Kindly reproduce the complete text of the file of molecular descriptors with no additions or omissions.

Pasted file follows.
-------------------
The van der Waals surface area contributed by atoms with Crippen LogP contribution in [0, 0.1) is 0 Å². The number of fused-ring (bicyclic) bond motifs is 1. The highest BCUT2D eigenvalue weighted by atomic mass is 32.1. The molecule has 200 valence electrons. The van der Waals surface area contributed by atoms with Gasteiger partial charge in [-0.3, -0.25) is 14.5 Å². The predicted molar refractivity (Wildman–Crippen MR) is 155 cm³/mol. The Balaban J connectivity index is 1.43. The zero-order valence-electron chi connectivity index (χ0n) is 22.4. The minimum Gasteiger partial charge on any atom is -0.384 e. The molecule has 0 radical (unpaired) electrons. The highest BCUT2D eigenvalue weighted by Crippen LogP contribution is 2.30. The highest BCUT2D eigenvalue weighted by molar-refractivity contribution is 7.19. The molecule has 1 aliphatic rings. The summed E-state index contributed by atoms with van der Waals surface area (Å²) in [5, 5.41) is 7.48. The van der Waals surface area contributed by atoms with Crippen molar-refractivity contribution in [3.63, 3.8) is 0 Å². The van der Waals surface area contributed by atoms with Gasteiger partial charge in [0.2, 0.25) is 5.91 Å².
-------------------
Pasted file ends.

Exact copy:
The van der Waals surface area contributed by atoms with Crippen LogP contribution in [0, 0.1) is 0 Å². The number of fused-ring (bicyclic) bond motifs is 1. The highest BCUT2D eigenvalue weighted by atomic mass is 32.1. The molecule has 200 valence electrons. The van der Waals surface area contributed by atoms with Gasteiger partial charge in [-0.3, -0.25) is 14.5 Å². The predicted molar refractivity (Wildman–Crippen MR) is 155 cm³/mol. The Balaban J connectivity index is 1.43. The zero-order valence-electron chi connectivity index (χ0n) is 22.4. The minimum Gasteiger partial charge on any atom is -0.384 e. The molecule has 0 radical (unpaired) electrons. The highest BCUT2D eigenvalue weighted by Crippen LogP contribution is 2.30. The highest BCUT2D eigenvalue weighted by molar-refractivity contribution is 7.19. The molecule has 1 aliphatic rings. The summed E-state index contributed by atoms with van der Waals surface area (Å²) in [5, 5.41) is 7.48. The van der Waals surface area contributed by atoms with Crippen molar-refractivity contribution in [3.63, 3.8) is 0 Å². The van der Waals surface area contributed by atoms with Gasteiger partial charge in [0.2, 0.25) is 5.91 Å².